I am pretty sure it’s normal to have a love-hate relationship with Institute, but I am going to lay out my thoughts here for the record. In true TFA fashion, there will be a survey coming tomorrow, and I am sure there will be some copying and pasting going on here as I don’t want to waste my time by writing out something twice.
Let’s start with the positives. The support network here is fantastic. Ranging from the head of Institute down to the operations interns, they truly have provided everything we need here in LA. From having multiple printers.copiers that work to decent food to reliable buses, the planning of Institute on the TFA side has been pretty remarkable. In addition, the facilities at Loyola Marymount University (LMU) are world-class, and our situation in LA is very comfortable especially when compared to other institutes. I will grumble and moan at some points, but this operation is truly first-class. I really commend the people on the staff side who spend their summers here in order to prepare the next generation of corps members. Of course most of them are getting paid, but it’s very obvious that people aren’t here for a paycheck just like most of the corps members. It’s the first time in my life where people are working a job for more than a paycheck, and that includes previous experience in the world of non-profits, campaigns, and government jobs.
The academic support we have in the classroom is also top-notch. My Corps Member Adviser (CMA) challenges me on a daily basis, and most of the sessions run by the Instructional Leaders (ILs) have been strong. My Faculty Adviser (FA) is an experienced teacher who picks up on things that I miss on a daily basis. I have quite the safety net here at Institute, which is fantastic. I enjoy being in the bubble, but I realize that’s not how the real world works.
This week is all about transitioning to the classroom for the fall, and I honestly don’t feel as though I am qualified from my training here to lead my classroom in four short weeks from now. I can execute a lesson for an hour, but can I write and lead lessons for six hours? The most students I have had in my class is 9, and that was only for one day out of the 15 so far this summer. How can I be qualified to teach 25 students? The difference is one-grade level bothers me a little bit, but it’s not the end of the world compared to the real issue here.
At Institute, we have learned how to manage behavior expectations in a classroom quite well. After a few weeks of practicing how to manage my classroom behavior and set up a decent lesson plan, I feel like I am finally starting to get the hang of things. I still need to sort out my inability to communicate consistently in student friendly language. (Let’s practice, I need to be clearer when I teach.) I feel like there are probably a few more obvious issues that I need to correct in my teaching approach, but since the goal of the program is to fix my biggest weakness, I don’t even realize those other weaknesses until someone points them out to me. With only 2 real lessons of Institute left, I don’t have enough time to find these weaknesses. But these weaknesses only mask the real problem.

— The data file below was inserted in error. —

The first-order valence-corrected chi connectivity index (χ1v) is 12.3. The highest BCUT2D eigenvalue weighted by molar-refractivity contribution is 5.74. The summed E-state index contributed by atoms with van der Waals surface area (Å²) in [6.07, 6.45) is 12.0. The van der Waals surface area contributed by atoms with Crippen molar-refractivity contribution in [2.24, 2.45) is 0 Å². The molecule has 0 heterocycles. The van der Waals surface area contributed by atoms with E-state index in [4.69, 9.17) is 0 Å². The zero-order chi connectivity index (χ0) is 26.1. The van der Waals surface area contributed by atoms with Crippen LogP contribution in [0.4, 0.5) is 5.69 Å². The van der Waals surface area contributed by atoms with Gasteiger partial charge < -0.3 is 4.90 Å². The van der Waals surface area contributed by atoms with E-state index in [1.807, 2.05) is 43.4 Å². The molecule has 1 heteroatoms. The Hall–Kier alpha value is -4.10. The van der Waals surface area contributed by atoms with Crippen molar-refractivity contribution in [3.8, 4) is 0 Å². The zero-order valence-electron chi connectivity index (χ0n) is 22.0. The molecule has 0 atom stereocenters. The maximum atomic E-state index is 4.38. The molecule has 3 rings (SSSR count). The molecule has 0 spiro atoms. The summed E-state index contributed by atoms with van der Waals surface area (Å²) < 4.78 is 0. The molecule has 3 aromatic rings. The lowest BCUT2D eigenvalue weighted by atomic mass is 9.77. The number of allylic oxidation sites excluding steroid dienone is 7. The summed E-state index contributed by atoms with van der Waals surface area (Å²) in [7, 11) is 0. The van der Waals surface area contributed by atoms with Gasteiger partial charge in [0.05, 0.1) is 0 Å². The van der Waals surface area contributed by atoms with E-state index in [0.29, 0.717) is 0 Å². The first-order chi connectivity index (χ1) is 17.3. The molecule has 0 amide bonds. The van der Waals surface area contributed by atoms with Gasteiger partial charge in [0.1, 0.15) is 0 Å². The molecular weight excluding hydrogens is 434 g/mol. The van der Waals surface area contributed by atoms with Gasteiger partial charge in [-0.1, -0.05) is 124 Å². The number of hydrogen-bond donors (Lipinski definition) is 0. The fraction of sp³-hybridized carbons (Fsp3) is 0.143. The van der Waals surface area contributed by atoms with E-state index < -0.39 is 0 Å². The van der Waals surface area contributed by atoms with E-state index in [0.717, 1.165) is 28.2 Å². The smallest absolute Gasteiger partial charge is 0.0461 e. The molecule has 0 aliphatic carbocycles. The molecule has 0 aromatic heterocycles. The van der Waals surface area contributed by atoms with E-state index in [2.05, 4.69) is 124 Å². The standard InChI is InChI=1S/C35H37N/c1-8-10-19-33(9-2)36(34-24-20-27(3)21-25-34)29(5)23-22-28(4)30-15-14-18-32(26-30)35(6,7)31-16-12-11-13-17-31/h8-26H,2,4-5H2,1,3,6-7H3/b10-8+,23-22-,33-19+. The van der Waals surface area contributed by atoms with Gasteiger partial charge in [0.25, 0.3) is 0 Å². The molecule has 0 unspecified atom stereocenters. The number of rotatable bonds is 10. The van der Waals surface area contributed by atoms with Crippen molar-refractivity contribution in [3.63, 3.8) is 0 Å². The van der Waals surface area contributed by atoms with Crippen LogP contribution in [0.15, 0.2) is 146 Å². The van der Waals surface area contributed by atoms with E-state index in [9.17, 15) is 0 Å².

Institute doesn’t you how to teach. I was warned about this problem ahead of time, and I didn’t do enough to prepare myself to actually lead and instruct a classroom. Once we get all of these important background issues out of the side, we have had 3 sessions in teaching phonics, 1 session in teaching upper elementary math, and 2 sessions in teaching elementary writing. How can I be prepared to teach a full-year classroom with such little prep in actually teaching? Even though my CMA likes to focus on methods, he doesn’t focus enough on methods for my liking. Even if I incorporate all of his suggestions properly, I still don’t believe I currently possess the pedagogical skills to be a transformational teacher at this moment. I do believe that I can gain these skills over the long-run, and I will dedicate my time to becoming a transformational teacher as soon as possible.
But after four weeks in the classroom, I feel like I am going to be doing a disservice to my students this fall. I am going to be a 5th Grade teacher that has never formerly taught writing or science before. How am I allowed to be teaching again? Don’t get me wrong, I still believe in the mission of TFA. If I didn’t I wouldn’t be here. I believe that I am part of the solution, not the problem in the long run. However, in the short run, I simply need more training. In the next four weeks, I am going to try to do everything possible to make myself a better teacher for August 20th. No matter how hard I work, I know that I won’t be good enough for myself or my students on Day 1. That bothers me.
Institute does a remarkable job for a five-week program, but I would love another few weeks in the classroom (ideally teaching writing) to feel like I am more prepared to teach in Vegas this fall. I know that TFA listens to its surveys, but I also know that the time length of Institute can’t really change. However, I think that’s the only solution that could make us more prepared to be transformational teachers ensuring that all children in our nation will have the opportunity to attain an excellent education.